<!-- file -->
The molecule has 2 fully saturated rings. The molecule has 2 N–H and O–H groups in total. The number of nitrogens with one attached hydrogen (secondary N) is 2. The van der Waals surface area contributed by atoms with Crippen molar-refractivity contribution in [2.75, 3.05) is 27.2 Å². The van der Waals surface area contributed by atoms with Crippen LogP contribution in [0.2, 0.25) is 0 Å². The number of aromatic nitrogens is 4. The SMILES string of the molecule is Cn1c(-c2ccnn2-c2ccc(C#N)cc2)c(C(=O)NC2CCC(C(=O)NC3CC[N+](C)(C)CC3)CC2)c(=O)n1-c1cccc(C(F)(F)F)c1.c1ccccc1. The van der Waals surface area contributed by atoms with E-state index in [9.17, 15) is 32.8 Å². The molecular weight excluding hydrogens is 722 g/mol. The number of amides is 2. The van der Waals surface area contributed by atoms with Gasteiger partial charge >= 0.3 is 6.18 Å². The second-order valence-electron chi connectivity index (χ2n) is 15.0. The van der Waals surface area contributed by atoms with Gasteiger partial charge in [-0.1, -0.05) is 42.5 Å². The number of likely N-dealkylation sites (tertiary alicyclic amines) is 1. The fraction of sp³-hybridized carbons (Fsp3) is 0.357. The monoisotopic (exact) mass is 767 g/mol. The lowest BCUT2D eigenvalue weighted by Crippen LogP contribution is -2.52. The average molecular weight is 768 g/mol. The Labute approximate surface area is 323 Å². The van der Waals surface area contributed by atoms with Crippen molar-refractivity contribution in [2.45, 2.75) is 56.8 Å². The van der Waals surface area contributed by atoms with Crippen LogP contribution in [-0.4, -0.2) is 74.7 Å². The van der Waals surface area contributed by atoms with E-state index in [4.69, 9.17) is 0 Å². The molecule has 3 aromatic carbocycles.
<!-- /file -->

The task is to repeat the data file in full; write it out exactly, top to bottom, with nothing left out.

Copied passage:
The molecule has 2 fully saturated rings. The molecule has 2 N–H and O–H groups in total. The number of nitrogens with one attached hydrogen (secondary N) is 2. The van der Waals surface area contributed by atoms with Crippen molar-refractivity contribution in [2.75, 3.05) is 27.2 Å². The van der Waals surface area contributed by atoms with Crippen LogP contribution in [0.2, 0.25) is 0 Å². The number of aromatic nitrogens is 4. The SMILES string of the molecule is Cn1c(-c2ccnn2-c2ccc(C#N)cc2)c(C(=O)NC2CCC(C(=O)NC3CC[N+](C)(C)CC3)CC2)c(=O)n1-c1cccc(C(F)(F)F)c1.c1ccccc1. The van der Waals surface area contributed by atoms with E-state index in [9.17, 15) is 32.8 Å². The molecular weight excluding hydrogens is 722 g/mol. The number of amides is 2. The van der Waals surface area contributed by atoms with Gasteiger partial charge >= 0.3 is 6.18 Å². The second-order valence-electron chi connectivity index (χ2n) is 15.0. The van der Waals surface area contributed by atoms with Gasteiger partial charge in [-0.1, -0.05) is 42.5 Å². The number of likely N-dealkylation sites (tertiary alicyclic amines) is 1. The fraction of sp³-hybridized carbons (Fsp3) is 0.357. The monoisotopic (exact) mass is 767 g/mol. The lowest BCUT2D eigenvalue weighted by Crippen LogP contribution is -2.52. The average molecular weight is 768 g/mol. The Labute approximate surface area is 323 Å². The van der Waals surface area contributed by atoms with Crippen molar-refractivity contribution in [2.45, 2.75) is 56.8 Å². The van der Waals surface area contributed by atoms with Crippen LogP contribution in [-0.4, -0.2) is 74.7 Å². The van der Waals surface area contributed by atoms with E-state index in [4.69, 9.17) is 0 Å². The molecule has 3 aromatic carbocycles.